Jack Kent Cooke, the Redskins owner who has been trying to bring baseball back to Washington, said yesterday he is not interested in buying the Pittsburgh Pirates "if it is necessary to violate the terms of a lease entered into by the Galbreaths" for Three Rivers Stadium.
"It is not consistent with my principles to find loopholes in leases; in other words, I just don't do business that way," Cooke said when asked to comment on an announcement that the Pirates now are for sale to out-of-town buyers and not merely local interests.
The Pirates, controlled by the Galbreath family of Columbus, Ohio, signed a lease four years ago that binds the team to play its home games in the city-owned Three Rivers Stadium through March 31, 2011. Most importantly, there is no buyout option in the lease.
After having lost more than $6 million last season, the Pirates have been for sale since November. The Galbreaths originally limited the sale to potential buyers who would keep the team in Pittsburgh. The team drew a league-low 773,500 last season and, with the worst record in baseball this season, now lags 14,825 behind last season's pace.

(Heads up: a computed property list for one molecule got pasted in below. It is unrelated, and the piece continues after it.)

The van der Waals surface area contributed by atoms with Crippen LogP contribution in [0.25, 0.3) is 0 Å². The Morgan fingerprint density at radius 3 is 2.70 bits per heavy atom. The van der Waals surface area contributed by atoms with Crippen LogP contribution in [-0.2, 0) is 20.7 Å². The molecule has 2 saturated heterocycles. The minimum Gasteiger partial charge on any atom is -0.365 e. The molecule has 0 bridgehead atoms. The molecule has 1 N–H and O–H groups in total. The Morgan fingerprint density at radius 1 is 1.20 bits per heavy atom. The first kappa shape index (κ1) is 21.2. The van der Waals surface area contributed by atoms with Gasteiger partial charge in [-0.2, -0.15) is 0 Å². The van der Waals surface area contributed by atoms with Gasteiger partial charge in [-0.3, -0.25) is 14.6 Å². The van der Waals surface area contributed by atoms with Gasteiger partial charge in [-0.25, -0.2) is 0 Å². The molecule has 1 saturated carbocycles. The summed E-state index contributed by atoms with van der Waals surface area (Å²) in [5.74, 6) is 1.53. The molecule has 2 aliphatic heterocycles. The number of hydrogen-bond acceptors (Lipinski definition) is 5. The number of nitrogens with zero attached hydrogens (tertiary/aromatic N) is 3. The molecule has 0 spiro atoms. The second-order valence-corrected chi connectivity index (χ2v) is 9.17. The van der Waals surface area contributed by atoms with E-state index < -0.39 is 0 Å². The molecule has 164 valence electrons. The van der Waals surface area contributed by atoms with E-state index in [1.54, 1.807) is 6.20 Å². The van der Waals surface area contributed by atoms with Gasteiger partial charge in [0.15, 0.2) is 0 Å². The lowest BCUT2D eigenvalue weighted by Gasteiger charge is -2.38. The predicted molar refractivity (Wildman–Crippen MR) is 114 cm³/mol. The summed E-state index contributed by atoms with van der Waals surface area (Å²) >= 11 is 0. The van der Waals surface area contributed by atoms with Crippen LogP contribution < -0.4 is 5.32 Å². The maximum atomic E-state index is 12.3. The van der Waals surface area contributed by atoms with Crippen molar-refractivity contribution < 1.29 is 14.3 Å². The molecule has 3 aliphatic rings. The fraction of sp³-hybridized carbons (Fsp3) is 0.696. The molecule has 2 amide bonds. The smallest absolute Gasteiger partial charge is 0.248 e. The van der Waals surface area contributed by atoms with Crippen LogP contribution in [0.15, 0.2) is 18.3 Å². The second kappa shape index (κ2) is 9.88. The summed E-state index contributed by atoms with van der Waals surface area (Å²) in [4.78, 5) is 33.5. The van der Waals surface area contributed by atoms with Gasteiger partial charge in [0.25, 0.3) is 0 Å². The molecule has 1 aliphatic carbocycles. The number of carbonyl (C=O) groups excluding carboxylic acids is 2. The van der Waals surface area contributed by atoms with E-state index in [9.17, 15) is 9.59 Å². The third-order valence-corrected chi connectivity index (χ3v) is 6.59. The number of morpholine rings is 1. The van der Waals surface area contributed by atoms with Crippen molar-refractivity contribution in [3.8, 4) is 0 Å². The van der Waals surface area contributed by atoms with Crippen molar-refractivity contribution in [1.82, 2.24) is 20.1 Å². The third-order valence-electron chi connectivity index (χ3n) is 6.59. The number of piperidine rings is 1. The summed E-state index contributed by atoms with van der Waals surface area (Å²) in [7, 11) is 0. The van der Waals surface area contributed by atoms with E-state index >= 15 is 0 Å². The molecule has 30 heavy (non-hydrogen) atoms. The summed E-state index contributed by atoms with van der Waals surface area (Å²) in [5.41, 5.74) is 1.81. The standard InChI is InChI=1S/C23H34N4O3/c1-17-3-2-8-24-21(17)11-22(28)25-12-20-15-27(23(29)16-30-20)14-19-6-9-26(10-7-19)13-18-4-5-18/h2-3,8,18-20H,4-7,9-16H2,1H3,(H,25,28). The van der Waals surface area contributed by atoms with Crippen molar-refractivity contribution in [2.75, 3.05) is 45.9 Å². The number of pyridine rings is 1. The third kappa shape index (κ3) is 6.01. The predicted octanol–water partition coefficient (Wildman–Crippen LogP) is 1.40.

However, on Sunday, Pirates President Dan Galbreath said, "There has been no reaction locally. I am now going to talk to anyone who wants to talk to us. What happens from here on out is that, if someone wants to buy the team and wants to move it, it is their responsibility."
The city has made it clear that it plans legal action against any buyer who might move the team out of Pittsburgh, the home of the National League franchise since 1887. Marvin Fein, assistant city solicitor, said, "We're prepared to wage war. It is illegal under Pennsylvania law for anyone to talk of purchasing a business if the purpose is to break a lease and move out of state."
Doug McCormick, the Pirates treasurer who handles preliminary discussions with potential buyers, said, "The ground rule before (Sunday) was that we weren't talking to anybody unless they were making a firm commitment to keep the team here in Pittsburgh. What (Galbreath) has done is change that. He's willing to talk to anybody, but he's also being upfront to say that (the Pirates) are obligated to pay rent and to be exhibited at Three Rivers Stadium through the year 2010.
"In essence, the story hasn't changed."
Cooke said he has had discussions with the Galbreaths intermittently over the past few months and contacted Pirates officials as recently as last week. Cooke also has spoken with San Francisco Giants owner Bob Lurie, who says that he does not want to sell his team to someone who would move it.
McCormick said the lease for Three Rivers Stadium specifies that the Pirates pay 10 percent of ticket revenues or a minimum of $401,500 per season. The Pirates paid "about $600,000" last season, McCormick said.
"Whoever would buy the stock of the club would come under the same obligations as our current shareholders and would be obligated by the conditions of the lease," McCormick said.